Which Joe gave his name to ‘sloppy joes’? We look at five interesting sandwiches and their lexical origins.
1A sudden, violent, and illegal seizure of power from a government.‘he was overthrown in an army coup’
seizure of power, overthrow, takeover, ousting, deposition, regime changeView synonyms
- ‘Independence came in 1957, and nine years later came the first military coup.’
- ‘There's a rumor that there's been some kind of coup or civil war there.’
- ‘‘The military coup is today almost exclusively an African phenomenon’, he said.’
- ‘Earlier this year more than 70 suspected mercenaries were arrested for their alleged plan to help carry out that coup.’
- ‘In the last year, three general strikes called to protest against the president, protests in the streets, people killed, and one attempted coup.’
- ‘It doesn't necessarily happen all at once, or as the result of a traditional military coup d' état.’
- ‘It is perhaps simplest to speak of a creeping military coup.’
- ‘From the moment he stood on a tank in August 1991 to face down an attempted Communist coup, Yeltsin was championed by the West as Russia's great hope.’
- ‘The country's all-powerful military, which has seized power in three coups since 1960, sees staunch secularism as a pillar of the state.’
- ‘If there was some sort of coup, when did it take place?’
- ‘In November he precipitated a second coup d'état.’
- ‘They claimed she was making strange demands of the budget, she claimed it was a coup d'état by radical prohibitionists who had infiltrated the organization.’
- ‘This was the coup d'état of his grandfather Louis XV and chancellor Maupeou against the parlements.’
- ‘This development in turn would almost certainly provoke another military coup to prevent it from happening.’
- ‘What drives the story are the aftershocks of this failed coup.’
- ‘These months following October's bloodless coup have been eventful indeed.’
- ‘There are reports coming out of that region of a possible military coup.’
- ‘A year ago, they came close to that goal when a general strike they organized became the pretext for a brief military coup.’
- ‘Nigeria's history is tainted with the blood of its citizens in everything from civil strife to military coups to ethnic skirmishes among the country's 200-or-so tribes.’
- ‘I think this coup would look more like the failed 1963 effort than like 1968, and has the potential to roil the country and the region for decades.’
2A notable or successful stroke or move.‘it was a major coup to get such a prestigious contract’
success, triumph, feat, successful manoeuvre, stunt, accomplishment, achievement, attainment, stroke, master stroke, stroke of geniusView synonyms
- ‘His selection as President by the Supreme Court in 2000 was a presidential and judicial coup.’
- ‘There was a group of investors in this coup, and like all investors, what they hope to do is make a great deal of money out of their investment.’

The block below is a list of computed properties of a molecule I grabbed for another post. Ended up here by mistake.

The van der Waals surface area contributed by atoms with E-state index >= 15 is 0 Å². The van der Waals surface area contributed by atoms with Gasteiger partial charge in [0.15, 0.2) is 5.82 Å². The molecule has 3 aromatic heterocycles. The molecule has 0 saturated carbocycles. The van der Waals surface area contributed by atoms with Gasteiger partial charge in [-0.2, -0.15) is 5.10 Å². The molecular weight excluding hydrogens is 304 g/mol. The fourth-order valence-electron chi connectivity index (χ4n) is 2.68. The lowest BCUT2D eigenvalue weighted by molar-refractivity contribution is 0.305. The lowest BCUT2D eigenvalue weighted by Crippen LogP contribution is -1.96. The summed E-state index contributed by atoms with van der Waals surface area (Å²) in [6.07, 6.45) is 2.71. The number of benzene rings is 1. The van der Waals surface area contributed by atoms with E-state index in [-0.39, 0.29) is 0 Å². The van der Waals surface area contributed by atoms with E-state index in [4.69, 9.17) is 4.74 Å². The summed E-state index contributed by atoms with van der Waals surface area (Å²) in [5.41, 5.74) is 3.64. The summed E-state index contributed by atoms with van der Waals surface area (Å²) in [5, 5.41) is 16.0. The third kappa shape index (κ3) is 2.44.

- ‘The company, which is developing medical treatments for a number of diseases, announced that it planned to expand its Irish facility in a major coup for Cork.’
- ‘Capturing him was a major coup for the Russians.’
- ‘If he's cleared, it'll be a massive publicity coup for him.’
- ‘And they comforted themselves with the knowledge that if the court had not intervened, they would have scored a major coup.’
- ‘That's really the lesson of this latest intelligence coup.’
- ‘Make no mistake: they have pulled off a major coup and reconfirmed their role as the mainstay of the nation's broadcasting.’
- ‘A young man who scored a major coup by being elected to both local authorities having had difficulties in getting nominated.’
- ‘For some it was a massive publicity coup for the county town to host such a prestigious event.’
- ‘And the first major media entity to cover it in depth will score a major coup.’
- ‘Two of the greatest Second World War intelligence coups were achieved by the Russians.’
- ‘If the deal is successful, it would be a major coup for the galleries, putting its collection of modern art on a par with London's Tate Modern.’
- ‘The actor has worked a lot recently, but he counts this role of playing his bodybuilding idol among his best-ever casting coups.’
- ‘His appointment by the school management is regarded as a major coup in the context of securing the services of a high profile sporting figure.’
- ‘I mean it's an extraordinary journalistic coup.’
- ‘Acknowledging his lack of clothing experience, he has concentrated on getting the stores right while scoring two major coups in recruiting experts to oversee the fashion.’
- ‘This may prove to have been the biggest marketing coup of all.’
- ‘They pulled off a coup and the achievement should not be under-rated.’
- ‘The merger itself was a coup of sorts.’
- 2.1 An unusual or unexpected but successful tactic in card play.
3historical (among North American Indians) an act of touching an armed enemy in battle as a deed of bravery, or an act of first touching an item of the enemy's in order to claim it.
4A contusion caused by contact of the brain with the skull at the point of trauma.Compare with contrecoup
Late 18th century: from French, from medieval Latin colpus ‘blow’ (see cope).
We take a look at several popular, though confusing, punctuation marks.
From Afghanistan to Zimbabwe, discover surprising and intriguing language facts from around the globe.
The definitions of ‘buddy’ and ‘bro’ in the OED have recently been revised. We explore their history and increase in popularity.